All too often, sunny California gets the credit for the West Coast’s charm and progressivism. But on Monday, it was Washington that U.S. News and World Report named the best state in the nation for the second year straight.
The ranking reflects how well the government has managed to serve its constituents, on topics weighted from a three-year national survey of over 70,000 people. Washington was buoyed by top five rankings in education, infrastructure, and the economy, ranking first in things like GDP growth and broadband access.
The report favors data on impacts, such as the percentage of the population with an associate’s degree, rather than investments in education. In 2019, the last time U.S. News ranked states, our booming clean energy and tech sectors pushed us up to the top spot. This year, we can also point to fertile grounds for venture capital—as fertile as our temperate forests and agricultural soils (though somehow we’re ranked 15th in the “natural environment” category)—as a major reason why we’re No. 1.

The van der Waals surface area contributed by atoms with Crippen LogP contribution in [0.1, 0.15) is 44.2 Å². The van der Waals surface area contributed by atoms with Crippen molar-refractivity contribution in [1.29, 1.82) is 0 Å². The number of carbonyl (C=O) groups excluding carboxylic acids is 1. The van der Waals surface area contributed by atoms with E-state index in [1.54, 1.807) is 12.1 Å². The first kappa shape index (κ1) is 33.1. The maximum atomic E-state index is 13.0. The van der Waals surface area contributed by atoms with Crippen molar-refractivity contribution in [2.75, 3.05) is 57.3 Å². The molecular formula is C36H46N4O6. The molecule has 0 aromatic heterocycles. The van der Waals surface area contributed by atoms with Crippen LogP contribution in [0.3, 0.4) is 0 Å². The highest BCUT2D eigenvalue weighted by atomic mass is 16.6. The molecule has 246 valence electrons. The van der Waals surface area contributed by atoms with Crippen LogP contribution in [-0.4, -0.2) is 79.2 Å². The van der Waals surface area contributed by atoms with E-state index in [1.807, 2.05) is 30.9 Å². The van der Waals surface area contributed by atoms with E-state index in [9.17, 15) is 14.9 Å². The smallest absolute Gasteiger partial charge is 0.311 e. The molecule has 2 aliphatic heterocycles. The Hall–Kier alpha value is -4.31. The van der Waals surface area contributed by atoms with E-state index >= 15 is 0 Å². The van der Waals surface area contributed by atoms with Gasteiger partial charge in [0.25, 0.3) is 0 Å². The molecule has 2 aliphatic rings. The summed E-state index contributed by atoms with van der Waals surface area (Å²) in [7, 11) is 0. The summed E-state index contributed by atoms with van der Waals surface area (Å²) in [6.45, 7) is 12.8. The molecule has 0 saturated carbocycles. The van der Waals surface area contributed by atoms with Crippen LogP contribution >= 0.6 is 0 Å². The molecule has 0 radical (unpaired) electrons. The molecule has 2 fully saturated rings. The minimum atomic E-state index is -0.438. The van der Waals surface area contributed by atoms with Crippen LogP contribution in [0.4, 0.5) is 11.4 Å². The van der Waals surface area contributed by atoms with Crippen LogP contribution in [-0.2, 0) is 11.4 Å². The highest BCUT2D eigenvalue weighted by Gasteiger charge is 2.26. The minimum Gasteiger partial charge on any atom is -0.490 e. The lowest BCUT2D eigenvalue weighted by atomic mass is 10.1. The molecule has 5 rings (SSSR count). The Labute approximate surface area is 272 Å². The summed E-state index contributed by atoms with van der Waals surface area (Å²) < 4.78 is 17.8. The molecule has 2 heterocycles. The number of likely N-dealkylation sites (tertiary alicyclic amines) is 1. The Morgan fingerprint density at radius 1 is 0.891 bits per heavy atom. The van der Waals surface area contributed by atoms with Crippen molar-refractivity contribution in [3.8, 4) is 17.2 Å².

We still have plenty of work to do: While we have 100 percent broadband access, 33 percent of rural Washington still waited a second or two for this web page. We also can’t claim much of a national lead in gender and racial equality.
But if the last year has shown us anything, it’s that we can solve problems quickly and creatively. Initially the U.S. epicenter of Covid-19, we’ve become the optimal place for work during the pandemic. Not bad, Washington.